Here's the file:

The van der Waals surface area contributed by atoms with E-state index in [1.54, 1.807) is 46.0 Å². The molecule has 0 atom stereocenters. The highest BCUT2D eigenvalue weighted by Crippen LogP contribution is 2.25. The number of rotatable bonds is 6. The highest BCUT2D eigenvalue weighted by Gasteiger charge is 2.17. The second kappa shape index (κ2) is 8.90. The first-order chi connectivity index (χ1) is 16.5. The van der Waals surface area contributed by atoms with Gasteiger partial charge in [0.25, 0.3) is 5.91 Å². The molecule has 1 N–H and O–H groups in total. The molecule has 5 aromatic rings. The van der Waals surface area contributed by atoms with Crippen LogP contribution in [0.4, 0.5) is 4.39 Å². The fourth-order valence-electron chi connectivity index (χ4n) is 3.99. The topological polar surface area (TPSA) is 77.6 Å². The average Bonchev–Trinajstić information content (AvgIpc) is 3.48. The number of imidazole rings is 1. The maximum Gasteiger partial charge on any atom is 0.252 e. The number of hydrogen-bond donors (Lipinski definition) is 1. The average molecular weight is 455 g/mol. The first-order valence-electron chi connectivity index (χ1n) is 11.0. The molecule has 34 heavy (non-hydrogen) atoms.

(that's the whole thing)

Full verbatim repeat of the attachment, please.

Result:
The van der Waals surface area contributed by atoms with E-state index in [1.54, 1.807) is 46.0 Å². The molecule has 0 atom stereocenters. The highest BCUT2D eigenvalue weighted by Crippen LogP contribution is 2.25. The number of rotatable bonds is 6. The highest BCUT2D eigenvalue weighted by Gasteiger charge is 2.17. The second kappa shape index (κ2) is 8.90. The first-order chi connectivity index (χ1) is 16.5. The van der Waals surface area contributed by atoms with Gasteiger partial charge in [0.25, 0.3) is 5.91 Å². The molecule has 1 N–H and O–H groups in total. The molecule has 5 aromatic rings. The van der Waals surface area contributed by atoms with Crippen LogP contribution in [0.4, 0.5) is 4.39 Å². The fourth-order valence-electron chi connectivity index (χ4n) is 3.99. The topological polar surface area (TPSA) is 77.6 Å². The average Bonchev–Trinajstić information content (AvgIpc) is 3.48. The number of imidazole rings is 1. The maximum Gasteiger partial charge on any atom is 0.252 e. The number of hydrogen-bond donors (Lipinski definition) is 1. The average molecular weight is 455 g/mol. The first-order valence-electron chi connectivity index (χ1n) is 11.0. The molecule has 34 heavy (non-hydrogen) atoms.